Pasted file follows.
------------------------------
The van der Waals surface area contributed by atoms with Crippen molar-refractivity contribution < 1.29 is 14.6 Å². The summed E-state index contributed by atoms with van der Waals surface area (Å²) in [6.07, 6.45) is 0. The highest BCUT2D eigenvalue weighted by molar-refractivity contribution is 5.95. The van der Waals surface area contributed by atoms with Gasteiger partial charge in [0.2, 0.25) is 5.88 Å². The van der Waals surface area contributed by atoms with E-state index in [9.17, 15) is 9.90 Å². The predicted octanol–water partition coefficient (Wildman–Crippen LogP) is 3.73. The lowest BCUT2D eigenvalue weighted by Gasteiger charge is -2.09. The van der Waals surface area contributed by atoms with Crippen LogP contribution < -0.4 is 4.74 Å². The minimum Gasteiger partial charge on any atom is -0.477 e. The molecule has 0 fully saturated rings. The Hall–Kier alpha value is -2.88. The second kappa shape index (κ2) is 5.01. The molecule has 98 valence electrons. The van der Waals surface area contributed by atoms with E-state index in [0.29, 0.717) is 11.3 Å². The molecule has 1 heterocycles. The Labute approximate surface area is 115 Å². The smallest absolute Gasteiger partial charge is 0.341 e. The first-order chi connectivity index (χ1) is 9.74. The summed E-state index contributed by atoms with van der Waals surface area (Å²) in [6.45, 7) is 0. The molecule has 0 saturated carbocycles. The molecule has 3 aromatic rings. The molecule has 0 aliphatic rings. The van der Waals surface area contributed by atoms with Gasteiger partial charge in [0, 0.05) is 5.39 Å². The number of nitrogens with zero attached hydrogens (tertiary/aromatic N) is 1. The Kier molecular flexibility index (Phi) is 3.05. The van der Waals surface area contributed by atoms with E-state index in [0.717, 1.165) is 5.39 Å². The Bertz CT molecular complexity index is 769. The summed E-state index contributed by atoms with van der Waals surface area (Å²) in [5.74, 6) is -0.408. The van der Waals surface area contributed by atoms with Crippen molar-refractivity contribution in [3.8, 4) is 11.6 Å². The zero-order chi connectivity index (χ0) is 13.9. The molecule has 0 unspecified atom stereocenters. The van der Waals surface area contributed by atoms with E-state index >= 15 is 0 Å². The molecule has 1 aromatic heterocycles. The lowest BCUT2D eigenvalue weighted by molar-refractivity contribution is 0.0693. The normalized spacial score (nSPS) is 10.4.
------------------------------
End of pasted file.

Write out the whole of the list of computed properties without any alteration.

The van der Waals surface area contributed by atoms with Crippen molar-refractivity contribution < 1.29 is 14.6 Å². The summed E-state index contributed by atoms with van der Waals surface area (Å²) in [6.07, 6.45) is 0. The highest BCUT2D eigenvalue weighted by molar-refractivity contribution is 5.95. The van der Waals surface area contributed by atoms with Gasteiger partial charge in [0.2, 0.25) is 5.88 Å². The van der Waals surface area contributed by atoms with E-state index in [9.17, 15) is 9.90 Å². The predicted octanol–water partition coefficient (Wildman–Crippen LogP) is 3.73. The lowest BCUT2D eigenvalue weighted by Gasteiger charge is -2.09. The van der Waals surface area contributed by atoms with Crippen LogP contribution < -0.4 is 4.74 Å². The minimum Gasteiger partial charge on any atom is -0.477 e. The molecule has 0 fully saturated rings. The Hall–Kier alpha value is -2.88. The second kappa shape index (κ2) is 5.01. The molecule has 98 valence electrons. The van der Waals surface area contributed by atoms with E-state index in [0.29, 0.717) is 11.3 Å². The molecule has 1 heterocycles. The Labute approximate surface area is 115 Å². The smallest absolute Gasteiger partial charge is 0.341 e. The first-order chi connectivity index (χ1) is 9.74. The summed E-state index contributed by atoms with van der Waals surface area (Å²) in [6.45, 7) is 0. The molecule has 0 saturated carbocycles. The molecule has 3 aromatic rings. The molecule has 0 aliphatic rings. The van der Waals surface area contributed by atoms with Gasteiger partial charge in [0, 0.05) is 5.39 Å². The number of nitrogens with zero attached hydrogens (tertiary/aromatic N) is 1. The Kier molecular flexibility index (Phi) is 3.05. The van der Waals surface area contributed by atoms with E-state index in [0.717, 1.165) is 5.39 Å². The Bertz CT molecular complexity index is 769. The summed E-state index contributed by atoms with van der Waals surface area (Å²) in [5.74, 6) is -0.408. The van der Waals surface area contributed by atoms with Crippen molar-refractivity contribution in [3.8, 4) is 11.6 Å². The zero-order chi connectivity index (χ0) is 13.9. The molecule has 0 unspecified atom stereocenters. The van der Waals surface area contributed by atoms with E-state index >= 15 is 0 Å². The molecule has 1 aromatic heterocycles. The lowest BCUT2D eigenvalue weighted by molar-refractivity contribution is 0.0693. The normalized spacial score (nSPS) is 10.4.